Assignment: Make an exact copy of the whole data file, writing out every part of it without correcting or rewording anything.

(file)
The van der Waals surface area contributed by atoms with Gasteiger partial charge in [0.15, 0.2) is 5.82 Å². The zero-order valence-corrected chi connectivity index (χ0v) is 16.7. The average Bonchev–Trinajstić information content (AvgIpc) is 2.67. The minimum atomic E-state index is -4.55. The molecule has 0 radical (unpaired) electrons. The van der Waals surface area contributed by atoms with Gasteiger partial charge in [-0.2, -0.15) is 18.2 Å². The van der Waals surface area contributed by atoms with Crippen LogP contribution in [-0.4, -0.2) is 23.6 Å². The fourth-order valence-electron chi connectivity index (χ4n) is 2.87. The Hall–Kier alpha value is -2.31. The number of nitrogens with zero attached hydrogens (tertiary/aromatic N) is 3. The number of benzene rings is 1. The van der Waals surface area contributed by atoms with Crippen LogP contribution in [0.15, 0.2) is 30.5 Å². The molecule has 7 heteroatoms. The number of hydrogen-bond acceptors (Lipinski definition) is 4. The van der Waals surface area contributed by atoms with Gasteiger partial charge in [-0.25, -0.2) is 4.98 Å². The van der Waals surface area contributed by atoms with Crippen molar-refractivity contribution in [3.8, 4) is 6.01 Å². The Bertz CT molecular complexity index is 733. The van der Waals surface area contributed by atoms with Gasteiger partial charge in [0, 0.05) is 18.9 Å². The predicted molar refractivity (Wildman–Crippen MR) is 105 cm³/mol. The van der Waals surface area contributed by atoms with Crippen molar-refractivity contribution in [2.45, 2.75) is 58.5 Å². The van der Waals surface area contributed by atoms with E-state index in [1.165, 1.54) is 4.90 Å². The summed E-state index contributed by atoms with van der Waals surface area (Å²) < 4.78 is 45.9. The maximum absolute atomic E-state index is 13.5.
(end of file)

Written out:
The van der Waals surface area contributed by atoms with Gasteiger partial charge in [0.15, 0.2) is 5.82 Å². The zero-order valence-corrected chi connectivity index (χ0v) is 16.7. The average Bonchev–Trinajstić information content (AvgIpc) is 2.67. The minimum atomic E-state index is -4.55. The molecule has 0 radical (unpaired) electrons. The van der Waals surface area contributed by atoms with Gasteiger partial charge in [-0.2, -0.15) is 18.2 Å². The van der Waals surface area contributed by atoms with Crippen LogP contribution in [-0.4, -0.2) is 23.6 Å². The fourth-order valence-electron chi connectivity index (χ4n) is 2.87. The Hall–Kier alpha value is -2.31. The number of nitrogens with zero attached hydrogens (tertiary/aromatic N) is 3. The number of benzene rings is 1. The van der Waals surface area contributed by atoms with Crippen LogP contribution in [0.15, 0.2) is 30.5 Å². The molecule has 7 heteroatoms. The number of hydrogen-bond acceptors (Lipinski definition) is 4. The van der Waals surface area contributed by atoms with Gasteiger partial charge in [-0.25, -0.2) is 4.98 Å². The van der Waals surface area contributed by atoms with Crippen molar-refractivity contribution in [3.8, 4) is 6.01 Å². The Bertz CT molecular complexity index is 733. The van der Waals surface area contributed by atoms with Gasteiger partial charge in [0, 0.05) is 18.9 Å². The predicted molar refractivity (Wildman–Crippen MR) is 105 cm³/mol. The van der Waals surface area contributed by atoms with Crippen molar-refractivity contribution in [2.45, 2.75) is 58.5 Å². The van der Waals surface area contributed by atoms with E-state index in [1.165, 1.54) is 4.90 Å². The summed E-state index contributed by atoms with van der Waals surface area (Å²) < 4.78 is 45.9. The maximum absolute atomic E-state index is 13.5.